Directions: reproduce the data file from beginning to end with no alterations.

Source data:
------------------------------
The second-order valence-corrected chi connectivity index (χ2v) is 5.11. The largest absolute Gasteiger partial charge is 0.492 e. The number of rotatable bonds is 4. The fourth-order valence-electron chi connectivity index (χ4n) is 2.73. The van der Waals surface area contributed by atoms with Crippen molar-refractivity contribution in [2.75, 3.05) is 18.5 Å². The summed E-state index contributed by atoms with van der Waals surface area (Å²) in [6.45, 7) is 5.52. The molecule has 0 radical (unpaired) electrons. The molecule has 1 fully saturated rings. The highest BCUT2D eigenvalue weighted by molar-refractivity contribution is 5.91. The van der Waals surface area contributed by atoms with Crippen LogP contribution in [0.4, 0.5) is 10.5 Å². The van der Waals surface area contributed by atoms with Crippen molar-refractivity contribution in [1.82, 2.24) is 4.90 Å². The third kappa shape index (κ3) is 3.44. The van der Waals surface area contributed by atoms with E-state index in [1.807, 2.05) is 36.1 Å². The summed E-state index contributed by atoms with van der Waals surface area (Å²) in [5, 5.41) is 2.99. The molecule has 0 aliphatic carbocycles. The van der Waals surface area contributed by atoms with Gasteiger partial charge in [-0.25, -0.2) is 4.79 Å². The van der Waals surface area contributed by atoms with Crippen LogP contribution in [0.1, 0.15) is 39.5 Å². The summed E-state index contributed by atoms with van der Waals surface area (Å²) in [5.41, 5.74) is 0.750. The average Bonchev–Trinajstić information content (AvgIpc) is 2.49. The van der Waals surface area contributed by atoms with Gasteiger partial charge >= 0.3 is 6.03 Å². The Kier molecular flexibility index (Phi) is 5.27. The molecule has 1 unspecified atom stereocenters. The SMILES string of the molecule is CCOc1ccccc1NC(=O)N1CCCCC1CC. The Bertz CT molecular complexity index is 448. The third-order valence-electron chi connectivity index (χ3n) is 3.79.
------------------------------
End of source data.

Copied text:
The second-order valence-corrected chi connectivity index (χ2v) is 5.11. The largest absolute Gasteiger partial charge is 0.492 e. The number of rotatable bonds is 4. The fourth-order valence-electron chi connectivity index (χ4n) is 2.73. The van der Waals surface area contributed by atoms with Crippen molar-refractivity contribution in [2.75, 3.05) is 18.5 Å². The summed E-state index contributed by atoms with van der Waals surface area (Å²) in [6.45, 7) is 5.52. The molecule has 0 radical (unpaired) electrons. The molecule has 1 fully saturated rings. The highest BCUT2D eigenvalue weighted by molar-refractivity contribution is 5.91. The van der Waals surface area contributed by atoms with Crippen LogP contribution in [0.4, 0.5) is 10.5 Å². The van der Waals surface area contributed by atoms with Crippen molar-refractivity contribution in [1.82, 2.24) is 4.90 Å². The third kappa shape index (κ3) is 3.44. The van der Waals surface area contributed by atoms with E-state index in [1.807, 2.05) is 36.1 Å². The summed E-state index contributed by atoms with van der Waals surface area (Å²) in [5, 5.41) is 2.99. The molecule has 0 aliphatic carbocycles. The van der Waals surface area contributed by atoms with Gasteiger partial charge in [-0.25, -0.2) is 4.79 Å². The van der Waals surface area contributed by atoms with Crippen LogP contribution in [0.1, 0.15) is 39.5 Å². The summed E-state index contributed by atoms with van der Waals surface area (Å²) in [5.41, 5.74) is 0.750. The average Bonchev–Trinajstić information content (AvgIpc) is 2.49. The van der Waals surface area contributed by atoms with Gasteiger partial charge >= 0.3 is 6.03 Å². The Kier molecular flexibility index (Phi) is 5.27. The molecule has 1 unspecified atom stereocenters. The SMILES string of the molecule is CCOc1ccccc1NC(=O)N1CCCCC1CC. The Bertz CT molecular complexity index is 448. The third-order valence-electron chi connectivity index (χ3n) is 3.79.